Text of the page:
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Featured News Even ‘green’ consumers waste food

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Wed, 3 Jan 2018

Even ‘green’ consumers waste food

Food waste

James Cook University researchers have found that even environmentally aware consumers waste food.

Senior Lecturer in Marketing at JCU, Dr Breda McCarthy, led a study that interviewed 346 ‘green’ consumers, with the ultimate aim of designing better social marketing campaigns to reduce waste.

“What we call green consumers are people who consciously do things to reduce their consumption and environmental impact.

“They typically use public transport, recycle, buy second-hand products or those with less packaging, eat less meat or buy locally grown or organic food and other products that have a reduced impact.”

Dr McCarthy said the researchers discovered that green consumers still tended to waste a lot of food.

“Approximately 20 per cent of the sample were moderate to high food wasters. Which meant they wasted 10 to 20 per cent of the food they purchased.”

The researchers defined food wastage as discarding food that is still fit for human consumption, or food that would have been edible if it had been eaten in time.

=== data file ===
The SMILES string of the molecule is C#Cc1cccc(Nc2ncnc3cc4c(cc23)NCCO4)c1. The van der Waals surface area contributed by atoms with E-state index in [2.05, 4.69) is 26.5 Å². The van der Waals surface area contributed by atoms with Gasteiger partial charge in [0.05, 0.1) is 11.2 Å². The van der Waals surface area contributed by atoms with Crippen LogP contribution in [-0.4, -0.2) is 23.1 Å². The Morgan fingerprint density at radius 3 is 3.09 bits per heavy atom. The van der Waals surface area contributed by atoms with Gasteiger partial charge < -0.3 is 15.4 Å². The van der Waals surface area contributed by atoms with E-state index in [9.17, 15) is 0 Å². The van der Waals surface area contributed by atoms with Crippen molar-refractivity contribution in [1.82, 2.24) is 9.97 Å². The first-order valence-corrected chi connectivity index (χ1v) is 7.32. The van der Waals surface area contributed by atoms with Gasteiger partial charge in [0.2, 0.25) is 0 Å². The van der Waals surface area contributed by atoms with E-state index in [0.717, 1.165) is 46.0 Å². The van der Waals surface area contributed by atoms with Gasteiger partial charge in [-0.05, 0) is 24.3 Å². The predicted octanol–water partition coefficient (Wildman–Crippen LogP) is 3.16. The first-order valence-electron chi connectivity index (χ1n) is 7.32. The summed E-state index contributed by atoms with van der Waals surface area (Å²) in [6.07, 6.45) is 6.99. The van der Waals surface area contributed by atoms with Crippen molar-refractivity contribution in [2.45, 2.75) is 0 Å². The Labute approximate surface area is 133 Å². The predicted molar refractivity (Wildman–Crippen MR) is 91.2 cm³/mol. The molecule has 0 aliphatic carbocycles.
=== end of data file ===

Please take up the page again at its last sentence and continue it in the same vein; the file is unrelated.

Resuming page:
“Food waste commonly refers to food that is edible but thrown in the garbage, but people who compost and give leftovers to household pets are also wasting food,” said Dr McCarthy.

She said there was no significant difference in food wastage between organic and non-organic groups or between vegetarians and non-vegetarians.

“We did find a significant relationship between eating outside of the home and food waste. People also simply forgot about food left in the fridge and we found that buying fresh produce with a short shelf-life also led to waste.”

Dr McCarthy said the last study in Australia in 2009 estimated that approximately $2.5 billion worth of food is thrown away every year.

“We found that food waste is primarily a social issue, and not simply an environmental or economic issue. People feel guilty about wasting food, so negative emotions could be used effectively in social marketing campaigns.

“Another tack could be to get people to prioritise the use of fresh foods with a short shelf life, or to plan their shopping remembering that they would likely be eating outside the home at some point. Just reminding them that they have food in the fridge may also be effective.”

She said the effort was worthwhile and could build on the fact that around a third of green consumers already reported low levels of food waste of less than 5 per cent.

Contacts

Dr Breda McCarthy.
E: breda.mccarthy@jcu.edu.au